Young drivers in Deal for life
EVERY year 74 per cent of all the people killed or seriously injured in road crashes in Cambridgeshire are young men. Now road safety experts are hoping young drivers and their parents will sign up to a new initiative which has been saving lives in Americ
EVERY year 74 per cent of all the people killed or seriously injured in road crashes in Cambridgeshire are young men. Now road safety experts are hoping young drivers and their parents will sign up to a new initiative which has been saving lives in America. LESLEY INNES looks at the Big Deal scheme, which is about to be publicised at a roadshow in Ely.
EAST Cambridgeshire's young drivers are being asked to enter into a contract with their parents in a bid to save their lives.
In a few weeks' time, county road safety experts will be bringing their Big Deal Roadshow to Ely Market Place to roll out the new initiative.
It has already been heralded a success in America and is now being tried in Cambridgeshire in an attempt to reduce road deaths and serious injuries among 17 to 25-year-olds.
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US research has proved that more frequent parental supervision and restricted teen access to cars meant youngsters were less likely to speed and more likely to wear seat belts when driving.
With young men totalling 74 per cent of drivers killed or seriously injured in road crashes on Cambridgeshire's roads, and the peak age being 18, it is hoped the initiative will save lives in the county.
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The Big Deal Roadshow will be asking young drivers and their parents or carers to sign an agreement encouraging both to drive more safely.
During the event, which will take place on a date to be set in early September, free safe driving DVDs, magazines and information packs will be handed out by Cambridgeshire County Council's Road Safety Team and the Cambridgeshire Advanced Driving Group.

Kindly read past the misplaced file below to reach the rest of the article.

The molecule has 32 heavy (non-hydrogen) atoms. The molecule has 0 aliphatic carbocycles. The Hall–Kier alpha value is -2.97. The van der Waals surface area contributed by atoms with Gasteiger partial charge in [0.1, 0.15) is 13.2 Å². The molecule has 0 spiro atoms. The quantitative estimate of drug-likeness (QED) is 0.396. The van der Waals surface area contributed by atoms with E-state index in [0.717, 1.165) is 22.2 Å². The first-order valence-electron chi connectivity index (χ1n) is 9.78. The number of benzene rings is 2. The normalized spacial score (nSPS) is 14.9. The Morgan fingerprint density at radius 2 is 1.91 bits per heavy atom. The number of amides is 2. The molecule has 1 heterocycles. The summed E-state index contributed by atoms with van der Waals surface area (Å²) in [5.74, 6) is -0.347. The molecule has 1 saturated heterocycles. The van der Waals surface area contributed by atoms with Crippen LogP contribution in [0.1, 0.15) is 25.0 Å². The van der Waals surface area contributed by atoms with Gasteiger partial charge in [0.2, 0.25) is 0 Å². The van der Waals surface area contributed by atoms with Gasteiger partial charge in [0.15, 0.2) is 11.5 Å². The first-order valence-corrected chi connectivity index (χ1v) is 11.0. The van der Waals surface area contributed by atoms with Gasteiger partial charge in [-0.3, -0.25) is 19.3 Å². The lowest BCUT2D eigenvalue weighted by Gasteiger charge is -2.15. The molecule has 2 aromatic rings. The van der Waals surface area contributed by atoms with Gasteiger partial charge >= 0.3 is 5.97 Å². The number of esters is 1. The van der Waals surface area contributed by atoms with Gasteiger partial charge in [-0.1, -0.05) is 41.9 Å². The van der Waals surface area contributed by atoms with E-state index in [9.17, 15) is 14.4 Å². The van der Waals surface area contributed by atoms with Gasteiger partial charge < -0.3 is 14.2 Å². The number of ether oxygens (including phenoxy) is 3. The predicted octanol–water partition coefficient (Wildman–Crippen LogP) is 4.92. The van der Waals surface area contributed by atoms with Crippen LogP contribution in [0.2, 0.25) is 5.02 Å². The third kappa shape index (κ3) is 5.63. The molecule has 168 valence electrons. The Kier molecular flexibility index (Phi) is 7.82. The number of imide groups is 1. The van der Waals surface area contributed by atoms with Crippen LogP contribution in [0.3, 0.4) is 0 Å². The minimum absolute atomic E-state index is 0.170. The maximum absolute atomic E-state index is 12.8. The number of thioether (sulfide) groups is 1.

Cambridgeshire County Council's road safety officer, Matt Deacon, said: "For young drivers, a safe driving contract is a good way to show your parents or carers that you are serious about driving responsibly.
"For parents it helps to set sensible limitations on how and when your young driver uses a vehicle. This is not about distrusting young people - it's just about keeping them safe."
Figures show that during 2005, 78 17 to 25-year-olds were killed or seriously injured in crashes on Cambridgeshire's roads - that's an average of nearly seven every month.
Cambridgeshire Advanced Driving Group training officer, Arthur Wood, said: "Time and experience is the basis for sound judgement. Until your young driver has gained this, they really rely on you to help keep them safe on the roads. I would also encourage all drivers to seek further training to improve their skills behind the wheel."
Contact Matt Deacon on 01480 375470 or email him at firstname.lastname@example.org.
* One in five drivers crashes within the first year of driving and one in three male drivers aged between 17 and 20 crash in the first two years of qualifying.
* An 18-year-old driver is more than three times as likely to be involved in a crash than a 48-year-old driver.
* Young drivers are more likely to be involved in high-speed crashes, single vehicle crashes involving losing control, crashes in the dark and crashes when overtaking.